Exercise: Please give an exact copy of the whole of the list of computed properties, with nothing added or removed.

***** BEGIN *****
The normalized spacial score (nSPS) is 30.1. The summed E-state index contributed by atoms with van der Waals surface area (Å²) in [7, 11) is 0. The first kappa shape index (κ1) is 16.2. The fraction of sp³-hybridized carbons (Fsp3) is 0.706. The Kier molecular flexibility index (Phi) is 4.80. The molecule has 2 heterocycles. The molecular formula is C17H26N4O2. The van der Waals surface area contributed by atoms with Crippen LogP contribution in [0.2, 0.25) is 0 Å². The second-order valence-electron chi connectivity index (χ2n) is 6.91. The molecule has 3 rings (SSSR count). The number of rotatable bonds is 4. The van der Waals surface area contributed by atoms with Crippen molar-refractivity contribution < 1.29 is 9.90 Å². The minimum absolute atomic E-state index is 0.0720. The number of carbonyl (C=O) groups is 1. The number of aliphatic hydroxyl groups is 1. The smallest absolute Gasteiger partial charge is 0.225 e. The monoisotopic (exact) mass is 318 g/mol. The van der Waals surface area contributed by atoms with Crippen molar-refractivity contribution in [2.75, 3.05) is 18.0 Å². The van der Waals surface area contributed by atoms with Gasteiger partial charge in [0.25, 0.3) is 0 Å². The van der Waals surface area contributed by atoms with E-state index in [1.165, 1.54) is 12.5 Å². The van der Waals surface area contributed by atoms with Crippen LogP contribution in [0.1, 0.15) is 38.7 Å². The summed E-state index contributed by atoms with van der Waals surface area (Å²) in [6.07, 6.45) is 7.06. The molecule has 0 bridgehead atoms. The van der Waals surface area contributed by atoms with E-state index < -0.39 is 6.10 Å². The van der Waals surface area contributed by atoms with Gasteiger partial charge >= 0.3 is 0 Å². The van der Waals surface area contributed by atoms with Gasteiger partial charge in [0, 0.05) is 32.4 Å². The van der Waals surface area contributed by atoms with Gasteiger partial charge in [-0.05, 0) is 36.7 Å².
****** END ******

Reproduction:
The normalized spacial score (nSPS) is 30.1. The summed E-state index contributed by atoms with van der Waals surface area (Å²) in [7, 11) is 0. The first kappa shape index (κ1) is 16.2. The fraction of sp³-hybridized carbons (Fsp3) is 0.706. The Kier molecular flexibility index (Phi) is 4.80. The molecule has 2 heterocycles. The molecular formula is C17H26N4O2. The van der Waals surface area contributed by atoms with Crippen LogP contribution in [0.2, 0.25) is 0 Å². The second-order valence-electron chi connectivity index (χ2n) is 6.91. The molecule has 3 rings (SSSR count). The number of rotatable bonds is 4. The van der Waals surface area contributed by atoms with Crippen molar-refractivity contribution < 1.29 is 9.90 Å². The minimum absolute atomic E-state index is 0.0720. The number of carbonyl (C=O) groups is 1. The number of aliphatic hydroxyl groups is 1. The smallest absolute Gasteiger partial charge is 0.225 e. The monoisotopic (exact) mass is 318 g/mol. The van der Waals surface area contributed by atoms with Crippen molar-refractivity contribution in [2.75, 3.05) is 18.0 Å². The van der Waals surface area contributed by atoms with Gasteiger partial charge in [0.25, 0.3) is 0 Å². The van der Waals surface area contributed by atoms with E-state index in [1.165, 1.54) is 12.5 Å². The van der Waals surface area contributed by atoms with Crippen LogP contribution in [0.1, 0.15) is 38.7 Å². The summed E-state index contributed by atoms with van der Waals surface area (Å²) in [6.07, 6.45) is 7.06. The molecule has 0 bridgehead atoms. The van der Waals surface area contributed by atoms with E-state index < -0.39 is 6.10 Å². The van der Waals surface area contributed by atoms with Gasteiger partial charge >= 0.3 is 0 Å². The van der Waals surface area contributed by atoms with Gasteiger partial charge in [0, 0.05) is 32.4 Å². The van der Waals surface area contributed by atoms with Gasteiger partial charge in [-0.05, 0) is 36.7 Å².